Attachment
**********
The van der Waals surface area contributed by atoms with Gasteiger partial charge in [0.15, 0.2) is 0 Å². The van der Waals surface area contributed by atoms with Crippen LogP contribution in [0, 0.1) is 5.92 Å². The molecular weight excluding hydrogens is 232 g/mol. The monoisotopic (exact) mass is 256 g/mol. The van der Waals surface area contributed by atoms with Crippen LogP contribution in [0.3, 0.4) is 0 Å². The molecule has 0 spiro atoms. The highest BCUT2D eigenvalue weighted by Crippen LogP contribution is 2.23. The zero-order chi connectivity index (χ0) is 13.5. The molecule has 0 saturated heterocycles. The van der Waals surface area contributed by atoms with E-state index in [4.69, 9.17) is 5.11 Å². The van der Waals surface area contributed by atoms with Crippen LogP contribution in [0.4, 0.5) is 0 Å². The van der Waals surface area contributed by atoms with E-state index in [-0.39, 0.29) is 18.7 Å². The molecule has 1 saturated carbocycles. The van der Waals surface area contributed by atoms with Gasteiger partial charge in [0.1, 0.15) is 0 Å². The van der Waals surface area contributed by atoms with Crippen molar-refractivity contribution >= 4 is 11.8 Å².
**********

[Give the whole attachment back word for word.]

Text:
The van der Waals surface area contributed by atoms with Gasteiger partial charge in [0.15, 0.2) is 0 Å². The van der Waals surface area contributed by atoms with Crippen LogP contribution in [0, 0.1) is 5.92 Å². The molecular weight excluding hydrogens is 232 g/mol. The monoisotopic (exact) mass is 256 g/mol. The van der Waals surface area contributed by atoms with Crippen LogP contribution in [0.3, 0.4) is 0 Å². The molecule has 0 spiro atoms. The highest BCUT2D eigenvalue weighted by Crippen LogP contribution is 2.23. The zero-order chi connectivity index (χ0) is 13.5. The molecule has 0 saturated heterocycles. The van der Waals surface area contributed by atoms with E-state index in [4.69, 9.17) is 5.11 Å². The van der Waals surface area contributed by atoms with Crippen LogP contribution in [0.4, 0.5) is 0 Å². The van der Waals surface area contributed by atoms with E-state index in [-0.39, 0.29) is 18.7 Å². The molecule has 1 saturated carbocycles. The van der Waals surface area contributed by atoms with Gasteiger partial charge in [0.1, 0.15) is 0 Å². The van der Waals surface area contributed by atoms with Crippen molar-refractivity contribution >= 4 is 11.8 Å².